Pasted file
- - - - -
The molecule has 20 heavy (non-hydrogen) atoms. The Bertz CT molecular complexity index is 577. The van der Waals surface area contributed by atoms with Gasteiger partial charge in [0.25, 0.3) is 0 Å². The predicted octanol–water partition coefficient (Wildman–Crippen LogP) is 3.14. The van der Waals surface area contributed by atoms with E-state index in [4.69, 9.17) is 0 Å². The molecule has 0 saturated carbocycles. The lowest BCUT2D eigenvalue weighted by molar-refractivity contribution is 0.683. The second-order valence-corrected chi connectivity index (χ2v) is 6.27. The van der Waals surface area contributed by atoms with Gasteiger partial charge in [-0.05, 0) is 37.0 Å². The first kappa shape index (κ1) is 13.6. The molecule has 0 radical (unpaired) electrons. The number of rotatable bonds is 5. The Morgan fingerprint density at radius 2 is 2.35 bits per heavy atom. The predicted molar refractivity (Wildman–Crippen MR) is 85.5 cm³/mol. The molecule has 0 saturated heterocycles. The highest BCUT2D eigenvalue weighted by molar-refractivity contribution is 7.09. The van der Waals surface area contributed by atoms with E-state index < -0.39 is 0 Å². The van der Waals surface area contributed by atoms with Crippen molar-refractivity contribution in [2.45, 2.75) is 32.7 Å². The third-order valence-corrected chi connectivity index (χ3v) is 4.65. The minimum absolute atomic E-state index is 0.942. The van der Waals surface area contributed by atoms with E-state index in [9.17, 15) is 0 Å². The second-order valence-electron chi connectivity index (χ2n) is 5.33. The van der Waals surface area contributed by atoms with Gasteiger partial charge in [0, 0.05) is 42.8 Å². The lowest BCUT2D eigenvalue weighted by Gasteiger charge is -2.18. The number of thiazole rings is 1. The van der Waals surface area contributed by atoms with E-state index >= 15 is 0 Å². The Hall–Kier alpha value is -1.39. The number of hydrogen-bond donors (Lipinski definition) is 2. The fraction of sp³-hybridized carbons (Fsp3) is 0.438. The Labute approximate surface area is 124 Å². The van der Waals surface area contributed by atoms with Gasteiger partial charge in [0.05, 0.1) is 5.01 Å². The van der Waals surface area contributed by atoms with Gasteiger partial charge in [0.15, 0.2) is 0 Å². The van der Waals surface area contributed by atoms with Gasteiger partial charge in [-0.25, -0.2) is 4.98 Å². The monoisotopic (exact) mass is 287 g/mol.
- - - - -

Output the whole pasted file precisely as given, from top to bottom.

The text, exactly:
The molecule has 20 heavy (non-hydrogen) atoms. The Bertz CT molecular complexity index is 577. The van der Waals surface area contributed by atoms with Gasteiger partial charge in [0.25, 0.3) is 0 Å². The predicted octanol–water partition coefficient (Wildman–Crippen LogP) is 3.14. The van der Waals surface area contributed by atoms with E-state index in [4.69, 9.17) is 0 Å². The molecule has 0 saturated carbocycles. The lowest BCUT2D eigenvalue weighted by molar-refractivity contribution is 0.683. The second-order valence-corrected chi connectivity index (χ2v) is 6.27. The van der Waals surface area contributed by atoms with Gasteiger partial charge in [-0.05, 0) is 37.0 Å². The first kappa shape index (κ1) is 13.6. The molecule has 0 radical (unpaired) electrons. The number of rotatable bonds is 5. The Morgan fingerprint density at radius 2 is 2.35 bits per heavy atom. The predicted molar refractivity (Wildman–Crippen MR) is 85.5 cm³/mol. The molecule has 0 saturated heterocycles. The highest BCUT2D eigenvalue weighted by molar-refractivity contribution is 7.09. The van der Waals surface area contributed by atoms with E-state index < -0.39 is 0 Å². The van der Waals surface area contributed by atoms with Crippen molar-refractivity contribution in [2.45, 2.75) is 32.7 Å². The third-order valence-corrected chi connectivity index (χ3v) is 4.65. The minimum absolute atomic E-state index is 0.942. The van der Waals surface area contributed by atoms with E-state index in [9.17, 15) is 0 Å². The second-order valence-electron chi connectivity index (χ2n) is 5.33. The van der Waals surface area contributed by atoms with Gasteiger partial charge in [0, 0.05) is 42.8 Å². The lowest BCUT2D eigenvalue weighted by Gasteiger charge is -2.18. The number of thiazole rings is 1. The van der Waals surface area contributed by atoms with E-state index >= 15 is 0 Å². The Hall–Kier alpha value is -1.39. The number of hydrogen-bond donors (Lipinski definition) is 2. The fraction of sp³-hybridized carbons (Fsp3) is 0.438. The Labute approximate surface area is 124 Å². The van der Waals surface area contributed by atoms with Gasteiger partial charge in [0.05, 0.1) is 5.01 Å². The van der Waals surface area contributed by atoms with Gasteiger partial charge in [0.15, 0.2) is 0 Å². The van der Waals surface area contributed by atoms with Gasteiger partial charge in [-0.25, -0.2) is 4.98 Å². The monoisotopic (exact) mass is 287 g/mol.